One in Four US Physicians Report Personal Attacks on Social Media
Women face the additional burden of sexual harassment, with one in six subjected to inappropriate and explicit messages.
Nearly one-quarter of male and female physicians have experienced being personally attacked on social media, according to a new study published this week in JAMA Internal Medicine. These attacks took different forms, including harassment for their advocacy work, such as support for gun control and abortion access, as well as demands they be fired because of political statements made online.
In addition, more than 16% of female physicians report having been sexually harassed on social media. The majority of harassment was in the form of inappropriate and sexually suggestive/explicit messages, but some also included threats of sexual violence.
Senior researcher Vineet Arora, MD (University of Chicago Pritzker School of Medicine, IL), said the impetus for the analysis, sadly, sprung from her personal experiences on social media. These reported attacks are not simply “spats” on Facebook or Twitter, she stressed, but rather result from physicians using social media as an extension of their professional life.
“They’re using social media professionally to advocate for public health measures or to promote public health, and they’re getting attacked in that context,” Arora told TCTMD. “That’s important because many hospitals—this study was conducted before the pandemic—are now asking physicians, particularly physicians from minority communities, to be vaccine champions, to post selfies getting vaccinated, and to advocate for masking. Physicians are already overwhelmed from working and being on the front lines, but then they’re going on social media and getting harassed and attacked.”
These attacks, she added, are seriously damaging to physicians’ mental health. The pressure is ever more relevant as 2020’s pandemic and politics have inspired many clinicians to speak up online.
False Reviews and Doxing
Over a 6-week period in early 2019, the six study authors posted a trackable link to their survey and tagged 10 physicians asking them to do the same. In addition to self-reported demographic information, the survey asked physicians if they’d ever been personally attacked on social media or experienced sexual harassment. An optional text box allowed respondents to describe the incidents. Overall, 464 participants (196 men and 268 women or nonbinary) who identified as US physicians responded. Of these, 76.9% were white, 15.7% were Asian, and 2.6% were Black.
They're using social media professionally to advocate for public health measures or to promote public health, and they're getting attacked in that context. Vineet Arora
In total, 23.3% of those surveyed said they’d been personally attacked on social media. The harassment ran the gamut: everything from being on the receiving end of phony negative reviews from antivaxxers to being targeted by doxing (having private or identifying information, such as a home address, published online without consent). On the basis of their race or ethnicity, some doctors were told to leave the country, while some Jewish doctors were attacked with images of the Holocaust whenever they posted anything related to their religion. Of the 46 doctors who experienced attacks, 13 ended up quitting social media.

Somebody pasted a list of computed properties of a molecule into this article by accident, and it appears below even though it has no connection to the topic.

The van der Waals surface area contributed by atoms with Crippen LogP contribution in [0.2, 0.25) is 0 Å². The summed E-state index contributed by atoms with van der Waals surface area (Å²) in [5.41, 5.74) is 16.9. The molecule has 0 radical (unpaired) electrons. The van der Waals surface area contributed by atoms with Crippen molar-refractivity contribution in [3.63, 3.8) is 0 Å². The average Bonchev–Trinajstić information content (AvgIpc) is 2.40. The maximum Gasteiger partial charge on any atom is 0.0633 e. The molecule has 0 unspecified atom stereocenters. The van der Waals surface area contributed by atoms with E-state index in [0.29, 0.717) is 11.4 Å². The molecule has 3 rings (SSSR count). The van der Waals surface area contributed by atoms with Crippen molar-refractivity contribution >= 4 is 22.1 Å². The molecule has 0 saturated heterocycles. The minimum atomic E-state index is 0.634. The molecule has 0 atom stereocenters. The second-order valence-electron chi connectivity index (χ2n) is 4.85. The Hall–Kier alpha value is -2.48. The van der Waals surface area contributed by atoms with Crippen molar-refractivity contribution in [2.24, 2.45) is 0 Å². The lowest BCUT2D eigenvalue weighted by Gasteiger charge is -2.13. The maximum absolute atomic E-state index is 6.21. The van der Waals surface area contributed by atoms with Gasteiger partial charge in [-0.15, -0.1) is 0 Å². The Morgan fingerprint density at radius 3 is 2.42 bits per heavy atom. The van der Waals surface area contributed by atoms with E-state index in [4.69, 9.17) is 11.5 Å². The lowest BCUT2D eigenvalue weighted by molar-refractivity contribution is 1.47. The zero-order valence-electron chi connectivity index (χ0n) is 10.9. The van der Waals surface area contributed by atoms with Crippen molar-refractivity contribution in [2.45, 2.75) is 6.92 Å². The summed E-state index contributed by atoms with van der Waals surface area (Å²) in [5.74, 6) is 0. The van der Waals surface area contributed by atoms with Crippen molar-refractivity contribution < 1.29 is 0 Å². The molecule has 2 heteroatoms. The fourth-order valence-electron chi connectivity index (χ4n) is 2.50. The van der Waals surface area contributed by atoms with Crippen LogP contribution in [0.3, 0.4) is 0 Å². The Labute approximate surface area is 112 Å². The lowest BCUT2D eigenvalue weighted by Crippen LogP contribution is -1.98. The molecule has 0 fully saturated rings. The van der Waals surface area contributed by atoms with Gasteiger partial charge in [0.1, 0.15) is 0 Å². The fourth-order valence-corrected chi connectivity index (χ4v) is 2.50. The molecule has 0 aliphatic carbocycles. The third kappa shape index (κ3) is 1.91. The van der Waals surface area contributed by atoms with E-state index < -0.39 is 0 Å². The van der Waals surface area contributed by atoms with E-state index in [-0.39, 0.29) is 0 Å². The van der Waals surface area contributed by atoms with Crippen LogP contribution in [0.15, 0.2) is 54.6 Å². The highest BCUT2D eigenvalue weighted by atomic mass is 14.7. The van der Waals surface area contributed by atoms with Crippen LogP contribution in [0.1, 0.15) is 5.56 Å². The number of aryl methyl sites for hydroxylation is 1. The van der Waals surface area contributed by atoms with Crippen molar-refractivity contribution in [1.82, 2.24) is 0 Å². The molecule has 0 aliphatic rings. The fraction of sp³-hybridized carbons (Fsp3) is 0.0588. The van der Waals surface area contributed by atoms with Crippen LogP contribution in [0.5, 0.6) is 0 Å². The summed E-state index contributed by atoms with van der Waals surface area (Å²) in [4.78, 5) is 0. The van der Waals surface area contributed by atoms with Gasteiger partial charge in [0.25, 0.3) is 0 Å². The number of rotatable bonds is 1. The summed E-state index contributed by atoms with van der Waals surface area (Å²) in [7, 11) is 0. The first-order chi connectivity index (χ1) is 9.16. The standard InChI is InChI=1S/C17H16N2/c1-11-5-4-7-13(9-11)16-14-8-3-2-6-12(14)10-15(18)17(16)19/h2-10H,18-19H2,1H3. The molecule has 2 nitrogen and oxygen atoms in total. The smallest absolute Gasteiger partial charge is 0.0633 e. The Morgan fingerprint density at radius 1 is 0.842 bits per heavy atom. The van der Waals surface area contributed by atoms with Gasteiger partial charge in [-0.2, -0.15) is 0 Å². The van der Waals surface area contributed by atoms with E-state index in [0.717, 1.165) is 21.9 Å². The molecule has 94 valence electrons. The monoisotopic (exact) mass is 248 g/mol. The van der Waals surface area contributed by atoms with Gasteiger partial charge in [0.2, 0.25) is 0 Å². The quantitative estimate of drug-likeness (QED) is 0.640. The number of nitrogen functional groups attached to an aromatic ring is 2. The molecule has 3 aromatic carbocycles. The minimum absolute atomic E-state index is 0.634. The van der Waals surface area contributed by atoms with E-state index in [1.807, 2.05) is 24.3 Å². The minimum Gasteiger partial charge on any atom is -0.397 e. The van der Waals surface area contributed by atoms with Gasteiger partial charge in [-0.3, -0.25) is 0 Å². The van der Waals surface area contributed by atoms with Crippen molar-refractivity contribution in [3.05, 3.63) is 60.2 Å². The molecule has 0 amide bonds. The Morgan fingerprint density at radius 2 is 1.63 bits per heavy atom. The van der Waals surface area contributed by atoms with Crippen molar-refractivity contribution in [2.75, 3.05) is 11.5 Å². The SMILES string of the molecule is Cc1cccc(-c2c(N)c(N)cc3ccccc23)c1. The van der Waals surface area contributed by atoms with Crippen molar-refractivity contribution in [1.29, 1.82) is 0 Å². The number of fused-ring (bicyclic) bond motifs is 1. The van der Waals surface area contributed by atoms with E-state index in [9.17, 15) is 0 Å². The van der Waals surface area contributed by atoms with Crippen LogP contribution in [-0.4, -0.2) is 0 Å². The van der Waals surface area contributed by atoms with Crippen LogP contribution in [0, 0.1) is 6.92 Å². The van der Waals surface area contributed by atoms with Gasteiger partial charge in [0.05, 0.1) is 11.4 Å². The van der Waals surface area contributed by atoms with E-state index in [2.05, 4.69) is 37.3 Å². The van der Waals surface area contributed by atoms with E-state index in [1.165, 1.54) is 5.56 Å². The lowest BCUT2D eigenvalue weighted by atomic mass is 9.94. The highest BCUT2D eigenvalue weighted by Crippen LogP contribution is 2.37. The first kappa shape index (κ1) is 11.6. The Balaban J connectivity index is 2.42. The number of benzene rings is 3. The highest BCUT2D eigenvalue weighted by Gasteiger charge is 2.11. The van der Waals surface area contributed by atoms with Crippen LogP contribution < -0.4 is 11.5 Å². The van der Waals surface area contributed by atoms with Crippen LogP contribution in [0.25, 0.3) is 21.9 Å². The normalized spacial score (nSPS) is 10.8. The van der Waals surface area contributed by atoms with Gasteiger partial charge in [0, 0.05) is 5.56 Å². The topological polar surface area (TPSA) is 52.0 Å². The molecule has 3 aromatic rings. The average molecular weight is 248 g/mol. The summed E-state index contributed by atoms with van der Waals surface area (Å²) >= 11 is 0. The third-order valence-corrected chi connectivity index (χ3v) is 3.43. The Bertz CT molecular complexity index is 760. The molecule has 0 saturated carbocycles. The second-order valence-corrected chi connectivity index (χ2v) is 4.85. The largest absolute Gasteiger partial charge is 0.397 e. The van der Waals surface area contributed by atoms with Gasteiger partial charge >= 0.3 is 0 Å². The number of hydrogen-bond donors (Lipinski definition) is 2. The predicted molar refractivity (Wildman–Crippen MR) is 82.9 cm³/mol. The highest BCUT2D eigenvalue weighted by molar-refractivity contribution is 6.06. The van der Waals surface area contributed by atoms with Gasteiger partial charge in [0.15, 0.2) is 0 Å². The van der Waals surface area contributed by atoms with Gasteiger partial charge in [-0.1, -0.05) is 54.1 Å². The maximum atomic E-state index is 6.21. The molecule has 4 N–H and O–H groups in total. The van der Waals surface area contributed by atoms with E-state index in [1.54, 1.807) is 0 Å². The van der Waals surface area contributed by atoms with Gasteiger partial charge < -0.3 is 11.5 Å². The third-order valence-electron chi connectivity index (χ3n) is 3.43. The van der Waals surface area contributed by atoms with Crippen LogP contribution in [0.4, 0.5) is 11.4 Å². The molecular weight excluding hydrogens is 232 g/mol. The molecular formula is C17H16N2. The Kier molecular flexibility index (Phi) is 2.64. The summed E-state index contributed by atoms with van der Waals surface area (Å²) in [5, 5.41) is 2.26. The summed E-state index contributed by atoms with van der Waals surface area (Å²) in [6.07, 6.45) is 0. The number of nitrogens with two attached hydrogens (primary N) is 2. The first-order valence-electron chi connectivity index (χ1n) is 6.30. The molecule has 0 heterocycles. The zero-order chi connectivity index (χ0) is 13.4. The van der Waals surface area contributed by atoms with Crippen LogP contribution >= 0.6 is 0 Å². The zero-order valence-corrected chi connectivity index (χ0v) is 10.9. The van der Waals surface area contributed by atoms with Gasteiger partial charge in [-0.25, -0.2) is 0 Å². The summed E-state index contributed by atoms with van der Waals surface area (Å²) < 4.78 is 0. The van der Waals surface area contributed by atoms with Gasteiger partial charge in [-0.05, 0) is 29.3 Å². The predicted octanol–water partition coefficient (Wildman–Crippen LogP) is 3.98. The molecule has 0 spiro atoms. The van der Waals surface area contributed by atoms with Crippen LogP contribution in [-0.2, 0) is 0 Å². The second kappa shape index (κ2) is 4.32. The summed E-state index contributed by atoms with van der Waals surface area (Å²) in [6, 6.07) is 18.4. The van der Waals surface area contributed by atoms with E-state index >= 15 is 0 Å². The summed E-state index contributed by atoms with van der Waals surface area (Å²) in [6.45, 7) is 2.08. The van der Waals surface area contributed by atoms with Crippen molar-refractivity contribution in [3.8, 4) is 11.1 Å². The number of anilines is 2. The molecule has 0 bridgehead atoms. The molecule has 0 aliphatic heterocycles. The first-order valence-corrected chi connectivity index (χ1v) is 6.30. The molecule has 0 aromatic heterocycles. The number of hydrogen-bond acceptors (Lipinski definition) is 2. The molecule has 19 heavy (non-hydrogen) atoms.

One in six women also reported being sexually harassed, with one Black physician threatened with rape by white supremacists because she was an advocate for civil rights. Most of these women said they’d been subjected to “inappropriate and sexually suggestive/explicit messages” on social media. Four doctors said there’d been too many instances of sexual harassment to count.
Arora, who is the social media editor of the Journal of Hospital Medicine, said that because women face the burden of sexual harassment in addition to personal attacks, there is a concern their voices will be lost if they choose to leave Twitter, Facebook, or other social media sites. “Women are often told to get onto social media to advance themselves professionally,” she said. “Instead, if they’re facing sexual harassment, they might retreat and they wouldn’t get the benefit of the advanced networking from social media or from an increased profile.”
While the study was not powered to look at the burden of attacks and harassment according to the religious beliefs or racial/ethnic identity of the physicians being targeted, Arora also stressed the need to ensure diverse voices are protected and not deterred by personal attacks/sexual harassment.
In terms of what can be done, Arora said her advice is to be aware of the potential for trouble online, stressing that she doesn’t think physicians should de-platform if abuse is encountered. Instead, she encouraged others to speak up when they see harassment online and to be an ally. System-wide solutions are also important. Professional societies and institutions can train physicians to advocate on social media in a safe way, for example, to provide support for those attacked or harassed and also to provide resources so that these attacks can be reported and documented. Right now, it’s very difficult to know what to do and to whom abuse should be reported, she said.
Pendergrast TR, Jain S, Trueger NS, et al. Prevalence of personal attacks and sexual harassment of physicians on social media. JAMA Intern Med. 2020;Epub ahead of print.
- Arora receives funding from the Journal of Hospital Medicine as a social media editor, the American Board of Internal Medicine, and the Joint Commission, and she is a founding member of TIME’S UP Healthcare.